In her third season with the University of New Mexico soccer team, Los Alamos High School alum Alix Hailey is starting to see some meaningful time on the pitch.
“I think Alix has put herself in the position to be competing for minutes, which is what you want from any player,” said Lobos head coach Heather Dyche. “Candidly, I think that’s the standard. If you want more, you have to do more. If you want to be a bigger-impact player, you have to be able to have a bigger impact on things. Alix is certainly somebody who has invested in herself.”
Indeed, after a recent, grueling, two-hour training session, Hailey stayed with assistant coach Paul Maestas to work on her game.
“Sometimes, staying after practice and working on the things that I feel I need to improve on is really important because, sometimes during practice, you don’t get all the opportunities to fix the things you want, so staying after allows me to sharpen my skills,” she said. “I was working on heading. Some of my technique has been off. And so I just wanted to get the coaches’ opinion.”
“Alix, she’s composed and she’s a thoughtful player, very coachable and listens to what is expected of her,” Dyche said. “Alix is growing in the program, and she cares about it and she is invested.”
Hailey, who is studying applied mathematics, would still have three years of eligibility left after this season, but she’s not sure she wants to pursue a master’s degree.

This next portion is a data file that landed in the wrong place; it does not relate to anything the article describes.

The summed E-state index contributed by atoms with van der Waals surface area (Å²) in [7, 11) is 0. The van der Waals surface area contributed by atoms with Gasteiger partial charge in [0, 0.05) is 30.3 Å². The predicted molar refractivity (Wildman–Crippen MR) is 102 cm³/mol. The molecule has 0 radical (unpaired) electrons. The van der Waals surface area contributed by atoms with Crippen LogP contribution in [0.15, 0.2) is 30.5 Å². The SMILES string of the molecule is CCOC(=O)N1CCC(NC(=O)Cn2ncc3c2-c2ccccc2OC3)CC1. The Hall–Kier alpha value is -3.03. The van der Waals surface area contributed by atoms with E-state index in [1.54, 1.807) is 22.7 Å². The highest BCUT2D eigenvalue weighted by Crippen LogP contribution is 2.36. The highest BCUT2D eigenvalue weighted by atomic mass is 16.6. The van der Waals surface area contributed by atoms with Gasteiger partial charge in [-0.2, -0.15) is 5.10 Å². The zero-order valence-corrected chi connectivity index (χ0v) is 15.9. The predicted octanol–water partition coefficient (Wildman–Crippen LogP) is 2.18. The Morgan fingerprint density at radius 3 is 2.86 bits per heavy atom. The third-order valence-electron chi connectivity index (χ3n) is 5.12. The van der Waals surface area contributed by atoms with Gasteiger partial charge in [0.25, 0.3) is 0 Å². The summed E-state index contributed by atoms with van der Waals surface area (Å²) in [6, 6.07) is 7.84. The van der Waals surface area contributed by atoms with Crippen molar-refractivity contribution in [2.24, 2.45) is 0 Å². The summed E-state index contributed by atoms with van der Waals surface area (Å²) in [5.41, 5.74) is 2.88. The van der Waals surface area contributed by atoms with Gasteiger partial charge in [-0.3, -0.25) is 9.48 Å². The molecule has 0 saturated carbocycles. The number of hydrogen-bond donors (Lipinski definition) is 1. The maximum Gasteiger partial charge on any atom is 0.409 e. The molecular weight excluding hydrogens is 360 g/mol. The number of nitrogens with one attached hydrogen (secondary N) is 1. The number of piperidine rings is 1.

A holding midfielder, she’s looking at striving to be the best player she can be, and ready to step in provide a break to starter and minutes-gobbler Alexa Kurton.
“I think working really hard and preparing in practice is really important,” Hailey said. “I think Alexa is a really good example of that and I try to learn as much as I can from her. I was asking her for advice (Wednesday). Whenever I try to watch her, I try to embody what she does. I don’t think I’m as much of a physical presence as she is, but I am working on that.”
Most of Hailey’s minutes come on Sunday when Kurtin has been through a tough game on the front end of the weekly doubleheaders. When Hailey steps into that position, she expected to help ease the defensive burden on the back line.
That’s what Dyche sees when she inserts Halley.
Hailey said, “Last spring, I went out with no regrets and tried to play the best I could. I was able to see the field and the first time I stepped on it, it was such an incredible feeling, under the lights on our home field. It was amazing. Now, as I’m able to impact the game even more, it’s really a great feeling.”
As a matter of fact, Hailey counts her first minutes as among her highlights at UNM.
“I just remember my whole team being so happy for me, and proud of me because I worked really hard,” she said. “Being able to step on the field for even a couple of minutes was a really big highlight and will always stand out in my mind. And then, this season, when I scored my first goal when we were in Las Vegas. Everyone came around and was so supportive.”
Hailey is one of those blue-collar players that Dyche loves to develop into key contributors.
“For any player, you want for them to come into the program and become a better player, and hopefully push themselves to a higher standard,” the coach said. “Alix is the epitome of that player. She came into her own as a senior in high school and everything she’s been given, she’s earned.
“I admire that in her. Her willingness not to be afraid of any challenge is something that makes her special.”